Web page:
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International Relations And Scientific Progress

Author: Patrick James
Publisher: Ohio State University Press
ISBN: 9780814209004
Size: 28.18 MB
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International Relations and Scientific Progress contends that a theory focusing on the structure of the international system explains a wider and more interesting range of events in world politics than other theories. Such theorizing appears to be out of favor as the result of the apparent failure by structural realism, the most prominent system-level theory over the last two decades, on any number of fronts--most notably an inability to anticipate the ending of the Cold War and its aftermath. This new book is put forward as the most comprehensive and innovative theoretical work on paradigms in international relations since the publication of Theory of International Politics, which created structural realism, more than two decades ago. With appropriate revisions, however, structural realist theory can compete effectively and reclaim its primacy. The first part of International Relations and Scientific Progress assesses the meaning of progress in the discipline of international relations, a process that culminates in the creation of a new concept, the scientific research enterprise. The second part reviews structural realism within that context and identifies a lack of connection between theory and research that links power-based indicators to international conflict, crisis, and war. This part of the book makes the case for an elaboration of structural realism by showing that a system-level theory based on structure has great unrealized explanatory potential. By comparison, the current overwhelmingly research oriented agenda on state dyads imposes severe limitations on understanding that are not currently appreciated. Part Three sums up the work and explores new directions, most notablyas related to empirical testing of an elaborated version of structural realism that focuses on both continuity and change in the international system.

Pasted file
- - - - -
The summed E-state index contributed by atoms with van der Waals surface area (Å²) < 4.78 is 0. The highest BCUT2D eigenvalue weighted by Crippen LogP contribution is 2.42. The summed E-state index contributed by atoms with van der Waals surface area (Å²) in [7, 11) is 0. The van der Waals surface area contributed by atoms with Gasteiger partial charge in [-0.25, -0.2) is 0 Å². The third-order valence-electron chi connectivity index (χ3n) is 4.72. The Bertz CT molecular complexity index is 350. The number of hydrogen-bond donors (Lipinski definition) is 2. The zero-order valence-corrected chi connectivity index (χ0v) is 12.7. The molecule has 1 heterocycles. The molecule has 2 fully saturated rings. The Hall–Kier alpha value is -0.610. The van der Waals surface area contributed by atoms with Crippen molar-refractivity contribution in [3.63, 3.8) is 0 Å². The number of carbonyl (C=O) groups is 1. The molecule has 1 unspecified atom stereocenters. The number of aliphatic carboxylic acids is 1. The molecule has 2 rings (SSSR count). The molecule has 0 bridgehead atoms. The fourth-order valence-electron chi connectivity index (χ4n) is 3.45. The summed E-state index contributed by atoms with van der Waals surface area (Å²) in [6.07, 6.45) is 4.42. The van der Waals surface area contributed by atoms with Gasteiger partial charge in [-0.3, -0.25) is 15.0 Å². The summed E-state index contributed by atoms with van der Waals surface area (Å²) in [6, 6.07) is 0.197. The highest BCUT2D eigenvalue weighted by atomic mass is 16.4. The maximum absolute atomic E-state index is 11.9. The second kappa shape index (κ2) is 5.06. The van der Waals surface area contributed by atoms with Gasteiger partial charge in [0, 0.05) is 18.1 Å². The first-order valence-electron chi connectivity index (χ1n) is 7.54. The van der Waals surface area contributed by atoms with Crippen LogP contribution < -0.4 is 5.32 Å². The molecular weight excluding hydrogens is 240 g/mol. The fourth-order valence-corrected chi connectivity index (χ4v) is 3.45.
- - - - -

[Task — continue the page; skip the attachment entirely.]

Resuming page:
Progress In International Relations Theory

Author: Colin Elman Miriam Fendius Elman
Publisher: MIT Press
ISBN: 9780262262552
Size: 17.34 MB
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All academic disciplines periodically appraise their effectiveness, evaluating the progress of previous scholarship and judging which approaches are useful and which are not. Although no field could survive if it did nothing but appraise its progress, occasional appraisals are important and if done well can help advance the field.This book investigates how international relations theorists can better equip themselves to determine the state of scholarly work in their field. It takes as its starting point Imre Lakatos's influential theory of scientific change, and in particular his methodology of scientific research programs (MSRP). It uses MSRP to organize its analysis of major research programs over the last several decades and uses MSRP's criteria for theoretical progress to evaluate these programs. The contributors appraise the progress of institutional theory, varieties of realist and liberal theory, operational code analysis, and other research programs in international relations. Their analyses reveal the strengths and limits of Lakatosian criteria and the need for metatheoretical metrics for evaluating scientific progress.

Evaluating Progress In International Relations